Now that a climate action group, Just Stop Oil, has been making headlines by blocking a major motorway between Essex and Kent on October 18 and sending two of its members to throw cans of tomato soup at a Van Gogh painting, the British government has responded with fury.
Naked fury. Fury that is frightening in its viciousness.
Prime Minister Liz Truss’s home secretary, Suella Braverman, has blamed the traffic chaos caused by Just Stop Oil on the following list of people: “I’m afraid it’s the Labour party, it’s the Lib Dems, it’s the coalition of chaos, it’s the Guardian-reading, tofu-eating, wokerati – dare I say the anti-growth coalition that we have to thank for the disruption we are seeing on our roads today.”
People who eat tofu and/or read ‘The Guardian’ are not necessarily violent neo-Luddites or status-quoists. It’s hard to be sure if activists belonging to this particular climate action group even read ‘The Guardian’.
The newspaper’s environmental reporter Damien Gayle has been describing this group as an increasingly radical breed, which indicates both the depths of despair and dedication. Just Stop Oil apparently emerged just months ago as successor to Extinction Rebellion (XR). It is said to have close links to other environmental action groups and is said to be a youth-led movement with a lot of recruitment at universities.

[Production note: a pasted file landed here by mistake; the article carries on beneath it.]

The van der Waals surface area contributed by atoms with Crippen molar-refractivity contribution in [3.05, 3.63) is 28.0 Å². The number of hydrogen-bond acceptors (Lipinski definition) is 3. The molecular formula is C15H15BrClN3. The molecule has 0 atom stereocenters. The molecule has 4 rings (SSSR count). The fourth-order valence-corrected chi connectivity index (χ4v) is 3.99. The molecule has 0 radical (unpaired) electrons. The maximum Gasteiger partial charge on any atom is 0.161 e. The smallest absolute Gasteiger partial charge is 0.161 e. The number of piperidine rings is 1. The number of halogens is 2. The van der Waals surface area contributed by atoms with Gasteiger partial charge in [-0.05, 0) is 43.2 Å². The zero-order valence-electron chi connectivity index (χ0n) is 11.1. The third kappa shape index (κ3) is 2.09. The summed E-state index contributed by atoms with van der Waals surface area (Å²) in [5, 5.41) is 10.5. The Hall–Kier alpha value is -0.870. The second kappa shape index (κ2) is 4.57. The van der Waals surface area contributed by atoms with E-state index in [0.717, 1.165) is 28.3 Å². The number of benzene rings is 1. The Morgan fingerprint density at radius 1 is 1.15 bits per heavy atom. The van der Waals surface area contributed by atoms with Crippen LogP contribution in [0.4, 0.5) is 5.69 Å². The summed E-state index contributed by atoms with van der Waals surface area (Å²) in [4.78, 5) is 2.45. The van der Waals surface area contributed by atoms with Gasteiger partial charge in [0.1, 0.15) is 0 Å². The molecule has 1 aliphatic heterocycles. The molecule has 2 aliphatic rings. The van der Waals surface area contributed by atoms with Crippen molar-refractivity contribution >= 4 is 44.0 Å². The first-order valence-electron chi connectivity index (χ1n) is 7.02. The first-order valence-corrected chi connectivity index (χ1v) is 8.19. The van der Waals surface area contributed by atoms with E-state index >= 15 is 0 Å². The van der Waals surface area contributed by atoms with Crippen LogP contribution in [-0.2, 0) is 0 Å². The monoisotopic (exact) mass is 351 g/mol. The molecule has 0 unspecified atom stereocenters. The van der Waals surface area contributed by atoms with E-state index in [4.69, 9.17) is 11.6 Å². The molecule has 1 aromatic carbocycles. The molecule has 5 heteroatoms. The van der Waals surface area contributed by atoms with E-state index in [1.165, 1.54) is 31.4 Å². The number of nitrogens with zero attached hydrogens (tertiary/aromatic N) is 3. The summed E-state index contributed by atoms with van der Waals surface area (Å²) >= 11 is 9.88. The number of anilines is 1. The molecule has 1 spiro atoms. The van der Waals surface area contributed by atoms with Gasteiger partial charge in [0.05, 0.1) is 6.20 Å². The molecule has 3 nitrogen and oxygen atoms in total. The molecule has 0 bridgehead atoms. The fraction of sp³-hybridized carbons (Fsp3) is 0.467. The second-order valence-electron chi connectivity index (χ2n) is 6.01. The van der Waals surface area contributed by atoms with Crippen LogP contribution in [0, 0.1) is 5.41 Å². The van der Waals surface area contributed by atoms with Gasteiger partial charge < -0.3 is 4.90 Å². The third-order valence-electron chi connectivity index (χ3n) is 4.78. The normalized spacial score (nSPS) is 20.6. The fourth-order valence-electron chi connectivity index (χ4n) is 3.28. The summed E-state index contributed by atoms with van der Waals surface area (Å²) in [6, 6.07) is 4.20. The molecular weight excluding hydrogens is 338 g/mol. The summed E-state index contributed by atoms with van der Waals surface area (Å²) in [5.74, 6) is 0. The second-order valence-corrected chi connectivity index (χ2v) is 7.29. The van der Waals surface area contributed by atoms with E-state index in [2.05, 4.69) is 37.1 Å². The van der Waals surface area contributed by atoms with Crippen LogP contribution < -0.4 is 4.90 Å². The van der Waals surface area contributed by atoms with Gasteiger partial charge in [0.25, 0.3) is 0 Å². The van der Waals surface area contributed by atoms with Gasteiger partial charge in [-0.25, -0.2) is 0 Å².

Their aim at this point is very clear – to force a moratorium on new fossil fuel project licences. According to ‘The Guardian’ reporter, the demand was specifically picked as a good start “because it’s in line with the advice of the International Energy Agency, which had said there cannot be any new fossil fuel projects if we’re going to stay within 1.5 degrees of global warming.”
Their disruptive tactics at roughly 10 fuel distribution facilities a day in London and southern England are working to halve business activity at those sites, he said.
Though Just Stop Oil has broadened its demands from climate action to social justice, one of the more remarkable aspects is their sense of desperation. ‘The Guardian’ reporter says: “There’s a real sense that we’re hurtling towards civilisational collapse, and it’s led to a moment of radicalisation.”
What it says to me is that the government is losing when it can’t give young people hope instead of a deep abiding sense of despair. Spewing hate about everyone, including tofu-eaters like me, is neither a strategy nor a solution.